It was an idea originally floated by Layne Norton due to some issues he was having with personal training clients, particularly pro swimsuit contest clients (pro bodybuilder-level women). These clients were complaining that they ate a ridiculously low-cal diet -- 8-900 calories a day -- and did hours of cardio daily, and yet they claimed they were not losing weight. Norton shared that the only method he'd tried with these clients that worked was slowly increasing calories (on the order of 5-20 calories per week, a very slow ramp-up) and that they slowly, seemingly by magic, began losing weight again. One other salient point: Norton's communication with these clients was largely or wholly by email, so he was neither able to personally observe or control these problems.

 

Because of this, he put forward the idea of "metabolic damage": that his clients' metabolisms had been somehow downshifted to the point that their TDEE was literally less than 800 calories, and that extremely slow ramp-ups of calories would be required to fix them.

 

This was a somewhat unusual and incendiary position to take, mainly because a 100% weight loss stall when eating so few calories is not demonstrably possible. It's also not hard to see that Norton didn't have good quality data for his ideas -- emails with competition clients who seem obsessed with scale numbers are not good people to draw any conclusions from, particularly when their complaints are as mundane as a stall under extreme deficit conditions.

 

However, based on your article link, it looks like reverse dieting has taken on a new meaning. It's an idea that is actually older than Norton's ideas: it's the theory that if you don't ramp up your calories after a period of weight loss, you'll gain some or all of your weight back.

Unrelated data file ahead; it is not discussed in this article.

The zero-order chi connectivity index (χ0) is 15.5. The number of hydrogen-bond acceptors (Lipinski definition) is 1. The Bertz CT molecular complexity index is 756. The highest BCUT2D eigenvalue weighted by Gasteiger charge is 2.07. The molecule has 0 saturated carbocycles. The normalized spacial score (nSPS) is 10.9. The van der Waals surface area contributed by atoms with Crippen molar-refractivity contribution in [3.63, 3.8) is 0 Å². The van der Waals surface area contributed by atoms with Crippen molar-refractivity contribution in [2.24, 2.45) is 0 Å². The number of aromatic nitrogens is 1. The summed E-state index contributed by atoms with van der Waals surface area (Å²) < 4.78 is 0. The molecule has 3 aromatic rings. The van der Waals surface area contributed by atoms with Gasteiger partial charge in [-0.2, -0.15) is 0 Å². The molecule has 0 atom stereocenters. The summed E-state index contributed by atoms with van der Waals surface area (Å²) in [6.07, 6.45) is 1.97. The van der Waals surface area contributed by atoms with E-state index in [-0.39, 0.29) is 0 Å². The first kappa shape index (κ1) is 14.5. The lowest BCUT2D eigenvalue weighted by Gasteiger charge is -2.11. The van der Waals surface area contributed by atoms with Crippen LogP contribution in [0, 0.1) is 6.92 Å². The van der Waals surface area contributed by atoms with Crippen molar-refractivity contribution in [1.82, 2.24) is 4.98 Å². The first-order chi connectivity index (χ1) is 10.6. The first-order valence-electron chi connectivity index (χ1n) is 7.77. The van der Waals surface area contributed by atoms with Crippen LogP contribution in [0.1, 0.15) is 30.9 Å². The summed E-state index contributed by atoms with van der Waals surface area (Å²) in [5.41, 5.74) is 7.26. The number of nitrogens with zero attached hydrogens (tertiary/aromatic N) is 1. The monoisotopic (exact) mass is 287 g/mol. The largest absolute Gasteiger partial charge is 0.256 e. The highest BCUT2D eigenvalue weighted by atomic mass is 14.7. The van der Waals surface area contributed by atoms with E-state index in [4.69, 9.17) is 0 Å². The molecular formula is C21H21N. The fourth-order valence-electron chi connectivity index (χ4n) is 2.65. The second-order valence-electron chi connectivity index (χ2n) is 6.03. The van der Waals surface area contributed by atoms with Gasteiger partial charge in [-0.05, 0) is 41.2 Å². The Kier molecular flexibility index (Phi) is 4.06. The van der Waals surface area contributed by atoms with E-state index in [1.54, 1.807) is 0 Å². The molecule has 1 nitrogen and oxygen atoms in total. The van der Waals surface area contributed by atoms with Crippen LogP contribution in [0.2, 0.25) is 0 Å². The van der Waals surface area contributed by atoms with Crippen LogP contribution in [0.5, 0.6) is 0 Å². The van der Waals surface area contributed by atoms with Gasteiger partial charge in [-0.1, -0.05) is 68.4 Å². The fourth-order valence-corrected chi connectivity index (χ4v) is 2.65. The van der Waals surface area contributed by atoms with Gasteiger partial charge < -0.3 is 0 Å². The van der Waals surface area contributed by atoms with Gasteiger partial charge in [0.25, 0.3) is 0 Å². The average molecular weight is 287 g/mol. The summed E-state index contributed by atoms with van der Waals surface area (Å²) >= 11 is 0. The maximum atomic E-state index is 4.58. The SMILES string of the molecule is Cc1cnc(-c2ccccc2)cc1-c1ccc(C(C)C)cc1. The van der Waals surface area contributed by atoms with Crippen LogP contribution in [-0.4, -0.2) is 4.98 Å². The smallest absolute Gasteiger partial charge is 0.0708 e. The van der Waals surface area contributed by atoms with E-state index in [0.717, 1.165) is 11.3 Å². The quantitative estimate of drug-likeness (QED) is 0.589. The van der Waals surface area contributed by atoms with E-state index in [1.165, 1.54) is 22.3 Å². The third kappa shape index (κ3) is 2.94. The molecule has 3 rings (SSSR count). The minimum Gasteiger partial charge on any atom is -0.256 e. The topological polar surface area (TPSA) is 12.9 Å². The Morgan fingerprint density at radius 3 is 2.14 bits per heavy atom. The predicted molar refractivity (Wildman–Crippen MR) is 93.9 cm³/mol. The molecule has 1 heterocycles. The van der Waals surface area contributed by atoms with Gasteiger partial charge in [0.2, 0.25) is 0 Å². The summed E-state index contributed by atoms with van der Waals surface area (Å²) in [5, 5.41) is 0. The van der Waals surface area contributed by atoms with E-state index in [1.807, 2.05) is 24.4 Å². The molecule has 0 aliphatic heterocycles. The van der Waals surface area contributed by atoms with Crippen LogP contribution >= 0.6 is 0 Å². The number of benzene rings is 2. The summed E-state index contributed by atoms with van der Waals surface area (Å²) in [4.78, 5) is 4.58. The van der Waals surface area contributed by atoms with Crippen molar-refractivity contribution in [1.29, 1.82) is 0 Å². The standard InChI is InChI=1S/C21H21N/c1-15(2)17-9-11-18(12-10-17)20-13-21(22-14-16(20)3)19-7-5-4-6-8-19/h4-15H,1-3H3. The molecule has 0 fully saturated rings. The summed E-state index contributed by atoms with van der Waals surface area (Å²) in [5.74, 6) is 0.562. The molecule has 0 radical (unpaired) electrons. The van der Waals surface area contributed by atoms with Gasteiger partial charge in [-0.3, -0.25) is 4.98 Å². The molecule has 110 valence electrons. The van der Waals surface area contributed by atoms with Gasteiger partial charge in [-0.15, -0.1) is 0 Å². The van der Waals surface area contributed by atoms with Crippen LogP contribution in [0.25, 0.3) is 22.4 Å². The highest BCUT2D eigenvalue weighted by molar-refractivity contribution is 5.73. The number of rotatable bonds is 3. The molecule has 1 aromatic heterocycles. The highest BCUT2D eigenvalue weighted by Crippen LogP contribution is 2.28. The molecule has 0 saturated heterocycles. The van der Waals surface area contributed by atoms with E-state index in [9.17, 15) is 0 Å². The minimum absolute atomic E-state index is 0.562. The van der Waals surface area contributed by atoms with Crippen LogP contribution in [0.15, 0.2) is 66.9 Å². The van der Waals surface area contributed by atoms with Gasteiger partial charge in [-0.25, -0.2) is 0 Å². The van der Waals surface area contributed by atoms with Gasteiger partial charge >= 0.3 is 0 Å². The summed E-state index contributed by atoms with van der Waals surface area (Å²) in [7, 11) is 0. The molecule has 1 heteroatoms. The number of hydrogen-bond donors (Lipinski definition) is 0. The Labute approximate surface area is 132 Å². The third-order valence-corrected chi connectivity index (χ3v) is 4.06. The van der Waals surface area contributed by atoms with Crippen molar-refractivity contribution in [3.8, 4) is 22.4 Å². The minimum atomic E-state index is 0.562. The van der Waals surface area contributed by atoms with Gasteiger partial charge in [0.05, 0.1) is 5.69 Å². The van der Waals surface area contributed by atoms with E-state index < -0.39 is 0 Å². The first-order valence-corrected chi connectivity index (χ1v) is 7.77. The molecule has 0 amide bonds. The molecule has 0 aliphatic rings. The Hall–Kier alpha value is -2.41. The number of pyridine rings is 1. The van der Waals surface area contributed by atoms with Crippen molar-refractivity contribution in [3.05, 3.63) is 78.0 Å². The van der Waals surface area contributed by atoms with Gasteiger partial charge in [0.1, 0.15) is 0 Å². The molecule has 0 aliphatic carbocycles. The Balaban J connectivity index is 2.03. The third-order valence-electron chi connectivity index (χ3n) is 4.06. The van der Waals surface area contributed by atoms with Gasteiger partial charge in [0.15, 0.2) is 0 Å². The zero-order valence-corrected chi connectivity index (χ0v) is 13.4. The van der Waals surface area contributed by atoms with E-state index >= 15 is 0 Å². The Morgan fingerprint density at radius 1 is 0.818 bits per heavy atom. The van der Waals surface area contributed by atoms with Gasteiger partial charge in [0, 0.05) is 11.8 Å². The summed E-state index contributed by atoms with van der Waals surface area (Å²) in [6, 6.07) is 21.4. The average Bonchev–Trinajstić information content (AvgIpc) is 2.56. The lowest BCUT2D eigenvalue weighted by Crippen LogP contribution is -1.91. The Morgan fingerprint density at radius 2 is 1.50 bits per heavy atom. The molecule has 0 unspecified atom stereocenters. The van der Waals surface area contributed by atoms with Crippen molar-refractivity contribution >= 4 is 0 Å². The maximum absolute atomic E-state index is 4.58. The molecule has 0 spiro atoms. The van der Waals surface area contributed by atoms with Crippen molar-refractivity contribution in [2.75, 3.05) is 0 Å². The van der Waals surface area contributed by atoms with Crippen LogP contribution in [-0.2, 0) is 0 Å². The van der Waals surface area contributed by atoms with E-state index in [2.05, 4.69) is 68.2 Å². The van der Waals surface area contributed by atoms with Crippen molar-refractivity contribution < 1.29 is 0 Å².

Though it's not quite as crazy as Norton's ideas -- your TDEE can and does ramp down over time after a long and/or severe deficit -- the ramp-up method is overkill. It may be useful for people who use TDEE calculators and don't track their own data very well; their idea of their TDEE will be old and possibly inaccurate. But anyone tracking themselves properly can find their own, current, TDEE simply by comparing their intake over the last couple weeks against their lbs of fat lost. It's simple math, and if you track it over time, you can literally watch your TDEE rise and fall with the diet.

 

If you know your most recent TDEE, it's far easier (and faster) simply to bump your calories up to that TDEE when you're done -- no need to ramp up. People don't gain fat simply by raising cals back to TDEE; in fact, most people will have their TDEE readjust after a week or so and find themselves losing small amounts of weight again.

 

This doesn't mean the scale won't sometimes do odd things. When you raise cals to maintenance, cortisol levels will rise, which will cause changes in the amount of water weight you retain. You may shed some water if your deficit has caused you to retain water (people often read that as a "stall" on the scale, though it is not a failure to lose fat, only water retention). Then over time, if you continue to strength train, your water weight will rise again as your muscles start storing more glycogen. Sometimes this can be a big change, on the order of 5-10 lbs. However, anyone watching closely will see that their waist measurement barely moves at all throughout these fluctuations -- a sure sign that fat is not actually being gained or lost.

 

Ramp-ups are sometimes a good idea (when bulking), but not necessary for controlling metabolism when you're at maintenance or below.